Eating elm seeds

Every May there is a brief, overwhelmingly abundant forest harvest: the seeds of the wych elm or Ulmus glabra.

Elm flower, By Hermann Schachner (Own work) [CC0], via Wikimedia Commons

Elm flower, By Hermann Schachner (Own work) [CC0], via Wikimedia Commons

An elm in seed is a wonderful sight. It begins with tiny, nondescript (but quite beautiful if you look closely) flowers. Being wind-pollinated, they dispense with showy petals and rely on sheer numbers of pollen grains blowing in the wind to find a partner. Over spring they develop into the mature seeds. The seeds are green, leafy and coin sized; they develop before the tree has produced leaves but they are so numerous that a seed-bearing elm looks like it has come into leaf already. This prolific production is the elm’s insurance policy. Where some trees pack their seeds with toxins to deter seed-eating animals, the elm’s strategy is to produce as many seeds as possible as quickly as possible so that no predator can have a hope of taking more than a fraction.


a curtain of elm seeds

The maturing fruit goes through several stages. It starts very much like a leaf, but as it grows the seed in the centre begins to develop and the whole thing develops a succulent oiliness. Beyond this stage, they turn dry, brittle and brown and blow off the tree. Around seeding elms there is a premature autumn at the end of spring as little drifts of the seeds carpet the ground like fallen leaves.

A human wishing to eat elm seeds faces the same problem as any other seed-eater – the sheer overwhelming number and the far-too-brief period when they are in the sweet spot of oily edibility. It’s hard not to fall prey to foraging greed, but I’ve learned to be sanguine about the fact that most of this bounty will dry up and blow away and just to enjoy a fraction of it while it lasts. The best use of elm seeds is in a salad where, as one source puts it, they will leave ‘the mouth feeling fresh and the breath smelling pleasant’. Cooking them is harder: one of the best uses I have found so far is as a component, along with wild garlic, nettles, kale and other spring greens, of ‘leaf sauce curry’ (about which I’ll post soon). This is a dish that lends itself well to being cooked in huge vats and frozen in portions, which helps to preserve the bounty a little.


Of course, I am lucky to have elm seeds at all. Many elms worldwide have been wiped out by Dutch elm disease. In the north of Scotland we are quite fortunate. Our native wych elms are more diverse and resistant than the English elm (Ulmus procera) and the cold, windy climate makes it harder for the bark beetles that spread the fungus to get around. As a result the spread of the disease has been slower and we still have many fine trees.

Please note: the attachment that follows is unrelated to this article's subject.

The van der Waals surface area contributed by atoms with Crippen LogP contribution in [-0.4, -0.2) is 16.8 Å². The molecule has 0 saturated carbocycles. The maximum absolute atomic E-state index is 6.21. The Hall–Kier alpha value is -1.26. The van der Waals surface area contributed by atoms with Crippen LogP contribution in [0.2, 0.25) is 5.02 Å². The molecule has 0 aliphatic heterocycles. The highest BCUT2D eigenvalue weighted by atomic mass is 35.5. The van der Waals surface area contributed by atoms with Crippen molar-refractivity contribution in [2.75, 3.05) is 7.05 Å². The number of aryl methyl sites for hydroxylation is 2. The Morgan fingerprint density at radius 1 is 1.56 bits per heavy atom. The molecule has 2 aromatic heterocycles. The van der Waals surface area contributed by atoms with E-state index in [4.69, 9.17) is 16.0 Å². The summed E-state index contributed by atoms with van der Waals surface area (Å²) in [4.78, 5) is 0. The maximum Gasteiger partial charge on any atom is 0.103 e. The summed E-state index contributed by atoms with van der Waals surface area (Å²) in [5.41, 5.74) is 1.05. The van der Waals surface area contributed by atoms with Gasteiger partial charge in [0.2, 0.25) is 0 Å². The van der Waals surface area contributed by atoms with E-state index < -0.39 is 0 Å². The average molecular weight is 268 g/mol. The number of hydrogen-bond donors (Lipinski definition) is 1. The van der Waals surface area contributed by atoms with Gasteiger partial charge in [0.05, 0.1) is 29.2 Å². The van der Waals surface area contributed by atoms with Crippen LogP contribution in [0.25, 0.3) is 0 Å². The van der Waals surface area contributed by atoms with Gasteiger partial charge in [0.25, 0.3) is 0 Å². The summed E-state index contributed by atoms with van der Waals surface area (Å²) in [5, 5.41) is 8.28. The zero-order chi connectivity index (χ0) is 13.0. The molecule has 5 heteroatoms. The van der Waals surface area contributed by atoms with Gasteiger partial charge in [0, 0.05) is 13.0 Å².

In other areas, all is not necessarily lost for the elm. There are now various projects to breed or discover elms with some degree of resistance to the disease. Some are based on attempts to shuffle the genetic pack by hybridising different elm species. While this can be effective it does have the downside that the results cannot be called native in any area and, ironically, one of the leading cultivars has been suspected of increasing the spread of a different elm disease. The Conservation Foundation supplies clones of native (UK) elms that have shown some signs of resistance and I have planted several round my local area. Finally, there is a chance that resistance might emerge more organically from wild trees in areas like northern Scotland where transmission rates are lower and death rates less catastrophic. If you want to give the elm a helping hand by finding a home for some resistant varieties, I’m sure they would be happy to repay you by supplying some seeds to fill your stomach and freshen your breath.

too late

too late

13 thoughts on “Eating elm seeds

    • I’ve only tried wych elm but you can find information online about lots of other species, such as Chinese elm, slippery elm and English elm. I suspect that the whole genus is edible but of course it’s always a good idea to have information about the exact species that you want to try.

      • I’m in conversation with Wooddogs over at my blog and she says the same thing about her Siberian elms. Thanks for letting me know.
        Thanks for the post also. They are always such works of art -visually and verbally.

  1. Great post (and blog!). I guess you harvest the seeds when they’re still in their green sheaths, as in the picture above? I think I will get seeds and plant them around, maybe it’s a way to help them come back.

  2. Thanks for this article. I had to search a fair bit to find confirmation for what I thought I was seeing – that elm seeds come before the leaves. And I wasn’t sure when the flowers occurred as they’re hard to see, high up on the tall tree that’s outside my window in Tasmania. I was wondering if perhaps they occurred sometime during summer, with the fertile seeds put on hold till the following spring! Anyway, now I’ll look harder for them in early spring. ‘My’ tree is in full seed now, BTW. I’ll have to try and collect some to try a taste.

    • As we descend into winter at this end of the planet, it’s nice to be reminded that somewhere it is spring 🙂 I hope you enjoy the seeds. Please note that while I’m not aware of any species of elm being inedible, my information is for Ulmus glabra only.

  3. Yes, they are starting to die in Aberdeen as well now. It is very sad. Small trees often escape because the beetles that spread the disease need a certain thickness of bark and seem to prefer taller trees.

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